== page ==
Non-Metozoan Developmental mRNA Degradation Pathway Discovered

The ciliate Paramecium tetraurelia's genome enodes many PIWI-clade proteins, of many of which the function is unkown. One of them is called Ptiwi08, which is expressed only shortly during development. The Nowacki lab found out that Ptiwi08 degrades untranslated mRNAs at this developmental transition point. Their findings have been published in the article "Developmental mRNA clearance by PIWI-bound endo-siRNAs in Paramecium" in Cell Reports.


  • Discovery of a small-RNA-mediated mRNA clearance pathway in a unicellular eukaryote
  • Endo-siRNAs display a strict strand bias and are antisense to their target mRNAs
  • Endo-siRNAs are Dicer dependent and bound by a PIWI-clade Argonaute protein, Ptiwi08
  • Untranslated mRNAs are likely targeted for degradation by the Ptiwi08 pathway

The clearance of untranslated mRNAs by Argonaute proteins is essential for embryonic development in metazoans. However, it is currently unknown whether similar processes exist in unicellular eukaryotes. The ciliate Paramecium tetraurelia harbors a vast array of PIWI-clade Argonautes involved in various small RNA (sRNA) pathways, many of which have not yet been investigated. Here, we investigate the function of a PIWI protein, Ptiwi08, whose expression is limited to a narrow time window during development, concomitant with the start of zygotic transcription. We show that Ptiwi08 acts in an endogenous small interfering RNA (endo-siRNA) pathway involved in the clearance of untranslated mRNAs. These endo-siRNAs are found in clusters that are strictly antisense to their target mRNAs and are a subset of siRNA-producing clusters (SRCs). Furthermore, the endo-siRNAs are 2'-O-methylated by Hen1 and require Dcr1 for their biogenesis. Our findings suggest that sRNA-mediated developmental mRNA clearance extends beyond metazoans and may be a more widespread mechanism than previously anticipated.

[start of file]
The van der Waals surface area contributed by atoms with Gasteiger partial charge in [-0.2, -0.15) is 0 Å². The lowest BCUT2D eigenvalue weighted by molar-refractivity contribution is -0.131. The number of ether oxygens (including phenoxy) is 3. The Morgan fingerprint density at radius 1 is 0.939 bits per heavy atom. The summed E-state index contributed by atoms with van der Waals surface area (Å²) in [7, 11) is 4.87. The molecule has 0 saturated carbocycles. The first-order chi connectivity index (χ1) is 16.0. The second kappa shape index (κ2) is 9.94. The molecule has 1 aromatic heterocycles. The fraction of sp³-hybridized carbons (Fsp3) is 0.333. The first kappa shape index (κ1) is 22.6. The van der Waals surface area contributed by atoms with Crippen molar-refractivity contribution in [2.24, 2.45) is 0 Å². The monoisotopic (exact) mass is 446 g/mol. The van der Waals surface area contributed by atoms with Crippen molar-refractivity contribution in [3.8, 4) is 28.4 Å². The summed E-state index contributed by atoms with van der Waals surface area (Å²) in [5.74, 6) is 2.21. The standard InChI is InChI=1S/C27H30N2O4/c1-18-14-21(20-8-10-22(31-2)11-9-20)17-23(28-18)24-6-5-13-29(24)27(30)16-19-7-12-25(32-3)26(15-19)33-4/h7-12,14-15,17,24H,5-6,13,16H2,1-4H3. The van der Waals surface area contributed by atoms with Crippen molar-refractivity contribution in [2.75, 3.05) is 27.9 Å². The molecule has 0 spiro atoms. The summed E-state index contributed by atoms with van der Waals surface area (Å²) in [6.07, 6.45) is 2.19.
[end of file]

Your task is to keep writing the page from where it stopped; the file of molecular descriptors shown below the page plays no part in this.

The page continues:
Read the Publication in Cell Reports (Open Access)

Website Nowacki Lab

Abstract, figure, highlights and title from Solberg et al. (2023) Cell Reports published under a CC BY-NC-ND 4.0 license.